As to Scalia eating his words, I am touched by your presumably new-found confidence in his intellectual rigor - if I had to guess, I would say he would be happy to toss this seemingly extra-curricular special counsel. But why ask me? At the hearing, Libby's counsel volunteered that he was involved with the case on which Scalia opined, and he thought he could enlist Scalia. Now, he *would* say that, but still.

Well, if Scalia is the foundation of your hopes, good luck. Somewhere I noted the oddity that Bush may come in with the Florida decision and leave with the Libby decision, so he may have to thank Scalia twice.

On Mitchell and Russert, I propose a detente - you can stop reminding me that you don't take her words as gospel (I knew that) and I can stop mentioning that even if Russert did tell Libby about Plame Libby may still have been lying about other things (my view). That said, if the jury had become convinced that Russert was lying, they might have delivered a "pox on this case" acquital, figuring everyone was lying.

Anyway, I am not sure why a Libby-Mitchell chat is relevant - if Gregory got a leak from Fleischer (undisputed, and maybe even true) and Mitchell said it was widely known amongst reporters working the story that Plame was CIA, the defense ought to argue that (a) Mitchell's "widely known" referred to Gregory (at a minimum), so her subsequent denials of independent knowledge are somewhat beside the point, and (b) ... will come back to me. (But not yet).

As to the defense having waived any or all of this, the right to confront a witness and have the jury assess her credibility is different from allowing the witness a dress rehearsal in a closed hearing. They appealed the initial ruling, so I doubt that have lost the right to maintain the appeal.

tom m. sez --

. . .What Fitzgerald did not address. . .

first -- i'll second every word of EW's,
save this one bit -- yours is not logical,
tom -- for libby was charged with -- and
convicted of -- perjury. not leaking.

so -- the cheney notes come in to prove
that libby's boss was keenly interested,
certainly as would his underling be -- to
say nothing of the fact that libby's march
24, 2003 grand jury testimony implicates
cheney as the source of libby's information. . .
[yes -- then we all know libby later lied, to
cover that up -- and made up the whole "don't
recall not recalling that" re russert lie. . .]

soo -- libby told two starkly differing
versions under oath to the grand jury. . .

it is the lie -- not the leak -- that makes
cheney relevant. and it is the lie, not the
leak, that makes mitchell, et al. irrelevant.

to equate cheney (libby's boss, and as EW
has shown, in subsequent posts of today),
very likely the original source from whom
libby learned this info -- in truth, not
the "after-acquired, manufactured fiction
version
" -- is as illogical as it is
disingenuous. . . you are plainly capable
of better argument than this. . .

what fitz -- as prosecutor -- did or did
not do has much more to do with proving
scooter lied, than the substance of where,
exactly, scooter really learned the info
for the first time. it was, employing
sir william of occam's fine parsimony, almost
certainly, from cheney himself -- but that is
not the most important point.

the most important point is that scooter
offered contradictary accounts under oath,
mentioning cheney in one, but not the other.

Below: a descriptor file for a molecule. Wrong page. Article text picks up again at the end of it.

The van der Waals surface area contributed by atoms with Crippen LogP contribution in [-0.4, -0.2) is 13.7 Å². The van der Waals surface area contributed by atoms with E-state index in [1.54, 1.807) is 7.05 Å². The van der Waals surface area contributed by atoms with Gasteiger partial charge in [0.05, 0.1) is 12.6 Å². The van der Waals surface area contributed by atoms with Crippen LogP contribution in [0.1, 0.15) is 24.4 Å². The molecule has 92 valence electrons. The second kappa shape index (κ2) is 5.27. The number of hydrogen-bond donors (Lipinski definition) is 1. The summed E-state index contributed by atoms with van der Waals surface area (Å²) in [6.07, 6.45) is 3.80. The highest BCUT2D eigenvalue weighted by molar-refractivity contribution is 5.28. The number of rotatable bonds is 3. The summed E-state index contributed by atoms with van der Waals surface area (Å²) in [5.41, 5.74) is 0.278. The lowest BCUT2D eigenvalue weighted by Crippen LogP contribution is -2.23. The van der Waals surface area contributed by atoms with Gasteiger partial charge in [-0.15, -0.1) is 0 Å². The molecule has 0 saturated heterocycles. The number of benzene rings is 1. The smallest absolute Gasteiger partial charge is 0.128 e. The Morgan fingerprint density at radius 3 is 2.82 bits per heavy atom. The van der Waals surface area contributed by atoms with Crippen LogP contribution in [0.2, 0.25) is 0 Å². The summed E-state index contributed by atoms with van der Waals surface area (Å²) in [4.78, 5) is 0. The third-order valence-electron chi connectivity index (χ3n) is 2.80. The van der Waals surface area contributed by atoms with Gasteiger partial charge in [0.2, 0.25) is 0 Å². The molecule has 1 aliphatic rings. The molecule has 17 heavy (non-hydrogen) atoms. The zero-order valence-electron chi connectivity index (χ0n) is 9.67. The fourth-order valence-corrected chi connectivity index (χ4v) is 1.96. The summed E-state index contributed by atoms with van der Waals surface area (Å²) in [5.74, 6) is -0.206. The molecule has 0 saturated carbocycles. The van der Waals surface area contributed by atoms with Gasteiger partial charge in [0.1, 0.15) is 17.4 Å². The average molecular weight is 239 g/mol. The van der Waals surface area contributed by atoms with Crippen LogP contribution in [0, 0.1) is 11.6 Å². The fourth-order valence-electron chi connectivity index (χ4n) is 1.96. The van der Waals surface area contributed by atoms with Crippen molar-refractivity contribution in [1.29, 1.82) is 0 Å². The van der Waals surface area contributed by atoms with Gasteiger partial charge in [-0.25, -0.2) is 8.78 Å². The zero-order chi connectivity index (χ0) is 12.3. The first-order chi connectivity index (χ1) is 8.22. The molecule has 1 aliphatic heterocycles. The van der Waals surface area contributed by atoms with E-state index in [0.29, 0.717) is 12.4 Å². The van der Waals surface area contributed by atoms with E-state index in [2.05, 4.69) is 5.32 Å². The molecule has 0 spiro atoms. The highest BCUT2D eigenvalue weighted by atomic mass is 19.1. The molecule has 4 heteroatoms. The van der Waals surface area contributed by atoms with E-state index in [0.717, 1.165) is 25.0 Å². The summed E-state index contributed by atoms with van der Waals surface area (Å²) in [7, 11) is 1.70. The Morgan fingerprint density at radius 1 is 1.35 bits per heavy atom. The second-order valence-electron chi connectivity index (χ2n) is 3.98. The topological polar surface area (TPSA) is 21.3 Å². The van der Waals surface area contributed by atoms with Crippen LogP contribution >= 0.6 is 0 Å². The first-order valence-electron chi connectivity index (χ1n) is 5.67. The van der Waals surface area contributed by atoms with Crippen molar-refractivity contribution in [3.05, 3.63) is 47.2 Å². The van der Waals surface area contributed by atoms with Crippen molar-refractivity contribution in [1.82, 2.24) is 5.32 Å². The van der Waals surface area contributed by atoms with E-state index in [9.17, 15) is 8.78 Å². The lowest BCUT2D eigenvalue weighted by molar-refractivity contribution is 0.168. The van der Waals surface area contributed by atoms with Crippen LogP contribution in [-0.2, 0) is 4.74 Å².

thus cheney cannot equal -- or even remotely
resemble -- mitchell. EW is right -- russert
potato-head was not on trial, and mitchell's remarks
were so tangental to assessing his credibility,
that judge walton ruled them inadmissable hearsay.

i think the defense know this is a loser, because
they never accepted the offer to have her sworn.

it is just here -- in the appeal -- so that pundits
and others, might endlessly replay her video at exhibit f.

but of course, they'll never re-run the exhibit g video.

seen simultaneously, they show us
why hearsay -- rumor -- should not
be evidence, in criminal cases.

so -- i'll let it go now.

nolo -

I'm not saying that, overall, I don't like Fitzgerald's arguments. Personally, I am quite certain he is an inferior officer and that is because the investigation was in-housed with a delegation that was not in any manner irrevocable or subject to any constraints on the delegor with respect to subsequent with respect to amendment or modification - I don't think Fitzgerald wants to go there, though, bc it undercuts the whole premise that DOJ can conduct thorough investigations without interefence.

Still - I don't buy the 6(a) & (c) v. (e) arguments (and you don't have to buy them for the inferior officer argument to prevail).

While you sever out, for constitutional reasons, the 6(e) aspects on the right to present exculpatory evidence, I think the whole issue of national security aspects does present, a priori, a different situation. AsstUSAs can request closed hearing and the like with respect to normal classified information. But there is no question but that they do NOT have that ability under CIPA.

If Fitzgerald had wanted to act under something other than CIPA, too, the Judge has different rights and duties vis a vis his independent determinations on classified info. OTOH, when national security is implicated, you are talking immediately about an area where the court is pretty much required to give more deference. When you have, not only the existing case law and the Executive's positions that there should be special handling of national security info, but also have Congress weighing in and saying that ONLY a very select group in DOJ is supposed to make determinations about the handling of national security information in the judiciary, I think it is artificial to pull out the 6(e) separately and that statute makes no effort to do that.